Parish, community unite to bless symbol of healing

The people of St. James Parish in midtown Kansas City bless “Unite,” a sculpture at the bus station at 39th Street and Troost Avenue that expresses the prayers for unity on both sides of Troost. With elected and Kansas City Area Transportation Authority officials in attendance, the sculpture was blessed and dedicated following Mass on March 6. (Kevin Kelly/Key photo)

By Kevin Kelly
Catholic Key Associate Editor

KANSAS CITY — In cities all over the country, there are streets named “Division,” Deacon Ross Beaudoin told the congregation that filled St. James Parish on March 6.

Kansas City’s version of “Division Street” would be Troost Avenue, that runs a few feet from the altar at St. James where Mass has been celebrated for more than a century.

But March 6 was a special Sunday in the long history of St. James Parish, located at the intersection of 39th Street and Troost which is also the third busiest public bus station in the metropolitan area.

On that day, the congregation along with elected and appointed officials helped dedicate “Unite,” a 20-foot tall sculpture that expressed the mission and dream of the parish for healing across Kansas City’s historic “division street.”

And it was more than appropriate that the blessing and dedication take place just three days before Ash Wednesday, the beginning of the Christian season of healing and reconciliation, said Deacon Beaudoin, parish administrator.

“Divisions between people must be healed or violence results,” he said in his homily during Mass. “That violence may be physical, social or economic. But it will happen.”

“Unite” was commissioned as one of three pieces of public art installed along the ATA’s new Troost MAX express bus route to downtown Kansas City.

ATA General Manager Mark Huffer told the congregation assembled outside for the dedication that the ATA surveyed the neighborhood, and the themes of unity, reconciliation and healing along both sides of Troost Avenue came through loud and clear.

Miami, Fla, artist Jefre Manuel then conceived the towering sculpture, bringing to mind two hands joined in prayer. Backlighted at night, the sculpture also incorporates the artwork of neighborhood children, expressing their dreams of their futures.

Deacon Beaudoin told his congregation at Mass that St. James is located where it is for a purpose.

“Our trials and tribulations are the trials and tribulations of Troost Avenue,” he said. “We can and we must contribute to the healing of divisions in our community.”

Deacon Beaudoin briefly outlined the history of Troost as the de facto dividing line between white Kansas City and African-American Kansas City, between rich Kansas City and poor Kansas City, as financial institutions as a matter of policy “red-lined” black Kansas Citians east of Troost, refusing to grant them mortgages to move west.

“Troost became a racial, economic and social divide,” Deacon Beaudoin said to his congregation that could scarcely be more diverse in its own racial, economic and social composition.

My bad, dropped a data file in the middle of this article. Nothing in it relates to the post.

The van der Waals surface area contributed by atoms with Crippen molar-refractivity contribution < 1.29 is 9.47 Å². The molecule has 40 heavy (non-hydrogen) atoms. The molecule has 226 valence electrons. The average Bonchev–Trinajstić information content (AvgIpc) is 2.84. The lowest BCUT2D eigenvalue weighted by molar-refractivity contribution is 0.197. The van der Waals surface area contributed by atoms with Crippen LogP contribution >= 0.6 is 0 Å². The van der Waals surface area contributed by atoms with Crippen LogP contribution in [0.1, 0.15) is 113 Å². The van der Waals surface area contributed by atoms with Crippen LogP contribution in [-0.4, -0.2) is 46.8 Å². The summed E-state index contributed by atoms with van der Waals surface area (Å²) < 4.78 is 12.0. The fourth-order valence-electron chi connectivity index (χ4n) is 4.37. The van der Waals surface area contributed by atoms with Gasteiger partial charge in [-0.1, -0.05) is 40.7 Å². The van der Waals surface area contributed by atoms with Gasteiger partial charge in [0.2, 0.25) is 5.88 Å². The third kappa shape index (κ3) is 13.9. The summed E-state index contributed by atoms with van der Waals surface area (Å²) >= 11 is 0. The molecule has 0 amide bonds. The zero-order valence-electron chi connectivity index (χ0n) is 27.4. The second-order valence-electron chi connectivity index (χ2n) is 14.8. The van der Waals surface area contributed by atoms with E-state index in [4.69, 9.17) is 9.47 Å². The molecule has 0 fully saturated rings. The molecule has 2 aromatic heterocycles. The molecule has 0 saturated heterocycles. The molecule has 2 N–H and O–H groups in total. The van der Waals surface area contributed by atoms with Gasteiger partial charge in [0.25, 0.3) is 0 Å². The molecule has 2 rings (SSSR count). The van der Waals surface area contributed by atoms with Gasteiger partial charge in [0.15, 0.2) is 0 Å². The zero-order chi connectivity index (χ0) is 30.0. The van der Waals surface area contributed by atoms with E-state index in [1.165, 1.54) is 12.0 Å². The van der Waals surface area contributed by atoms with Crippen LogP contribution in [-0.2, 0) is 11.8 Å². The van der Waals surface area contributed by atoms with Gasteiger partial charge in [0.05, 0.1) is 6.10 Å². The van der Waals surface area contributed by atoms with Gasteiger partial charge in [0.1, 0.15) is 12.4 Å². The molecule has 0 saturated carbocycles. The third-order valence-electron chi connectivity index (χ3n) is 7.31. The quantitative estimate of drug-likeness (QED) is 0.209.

But, he said, now is not the time for self-congratulation. Now, at the dedication of a work of art that expresses the parish’s special mission, is the time to re-dedicate to the goals of healing and reconciliation, Deacon Beaudoin said.

“You can’t give what you haven’t got,” he said. “No one among us is going to be an agent of healing and reconciliation for Troost Avenue if we aren’t actively an agent of healing and reconciliation in our own lives.”

He urged the parish to follow the example of Jesus even more closely as they begin Lent.

“Jesus accepted every person who came to him. No one was turned away,” Deacon Beaudoin said.

“Jesus cared for and gave his life for everyone,” he said.

Deacon Beaudoin reminded his congregation that the Gospel readings leading up to Lent have focused on the Beatitudes, “teachings we need to live by if we are going to carry on Christ’s work of reconciliation.”

He also told the congregation that in the Gospel that day, Jesus exhorts his followers not only to listen to his Word, but to act on it.

“We do that because we do not want to add another ‘division street’ in our lives,” Deacon Beaudoin said.

“Our prayer this Lent can be Jesus’ prayer to heal our divisions,” he said. “Our fastings can be for whatever continues to divide us. Our almsgiving can be given of our time to one another, to listening, and to helping.”

Every time the parishioners see the sculpture “Unite,” they should be reminded of the special mission God has given to the church at 39th Street and Troost Avenue, Deacon Beaudoin said.

“We will bless and dedicate this sculpture that symbolizes the coming together of both sides of Troost,” he said.

“We will together take one more step in healing our divisions,” he said. “We will commit anew to living our lives now as we will live them in the hereafter — one family of God.”

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  • Marie Kocher

    Great article.

Saturday
November 01, 2014
Newspaper of the Diocese of Kansas City ~ St. Joseph